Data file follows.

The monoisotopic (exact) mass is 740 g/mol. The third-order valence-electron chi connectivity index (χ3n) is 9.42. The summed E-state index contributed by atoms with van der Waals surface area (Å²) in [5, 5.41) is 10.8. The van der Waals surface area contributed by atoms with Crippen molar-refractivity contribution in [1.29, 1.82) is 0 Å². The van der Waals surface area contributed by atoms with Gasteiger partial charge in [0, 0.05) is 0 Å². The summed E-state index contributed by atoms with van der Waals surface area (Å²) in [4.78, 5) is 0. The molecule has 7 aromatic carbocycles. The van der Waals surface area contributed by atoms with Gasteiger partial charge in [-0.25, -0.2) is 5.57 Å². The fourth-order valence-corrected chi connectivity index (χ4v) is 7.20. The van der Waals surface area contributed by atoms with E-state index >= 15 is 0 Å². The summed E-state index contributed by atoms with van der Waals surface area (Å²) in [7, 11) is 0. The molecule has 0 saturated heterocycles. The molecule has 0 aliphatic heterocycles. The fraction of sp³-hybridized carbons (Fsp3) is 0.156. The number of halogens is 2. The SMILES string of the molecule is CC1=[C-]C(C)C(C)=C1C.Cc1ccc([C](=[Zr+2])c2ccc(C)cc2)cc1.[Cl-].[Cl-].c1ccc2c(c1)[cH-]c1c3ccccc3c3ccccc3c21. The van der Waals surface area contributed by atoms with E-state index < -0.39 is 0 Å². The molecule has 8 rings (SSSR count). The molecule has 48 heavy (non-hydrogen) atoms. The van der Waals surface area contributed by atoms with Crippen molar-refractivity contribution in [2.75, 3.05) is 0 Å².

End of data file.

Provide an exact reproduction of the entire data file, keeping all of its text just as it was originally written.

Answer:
The monoisotopic (exact) mass is 740 g/mol. The third-order valence-electron chi connectivity index (χ3n) is 9.42. The summed E-state index contributed by atoms with van der Waals surface area (Å²) in [5, 5.41) is 10.8. The van der Waals surface area contributed by atoms with Crippen molar-refractivity contribution in [1.29, 1.82) is 0 Å². The van der Waals surface area contributed by atoms with Gasteiger partial charge in [0, 0.05) is 0 Å². The summed E-state index contributed by atoms with van der Waals surface area (Å²) in [4.78, 5) is 0. The molecule has 7 aromatic carbocycles. The van der Waals surface area contributed by atoms with Gasteiger partial charge in [-0.25, -0.2) is 5.57 Å². The fourth-order valence-corrected chi connectivity index (χ4v) is 7.20. The van der Waals surface area contributed by atoms with E-state index >= 15 is 0 Å². The summed E-state index contributed by atoms with van der Waals surface area (Å²) in [7, 11) is 0. The molecule has 0 saturated heterocycles. The molecule has 0 aliphatic heterocycles. The fraction of sp³-hybridized carbons (Fsp3) is 0.156. The number of halogens is 2. The SMILES string of the molecule is CC1=[C-]C(C)C(C)=C1C.Cc1ccc([C](=[Zr+2])c2ccc(C)cc2)cc1.[Cl-].[Cl-].c1ccc2c(c1)[cH-]c1c3ccccc3c3ccccc3c21. The van der Waals surface area contributed by atoms with E-state index < -0.39 is 0 Å². The molecule has 8 rings (SSSR count). The molecule has 48 heavy (non-hydrogen) atoms. The van der Waals surface area contributed by atoms with Crippen molar-refractivity contribution in [2.75, 3.05) is 0 Å².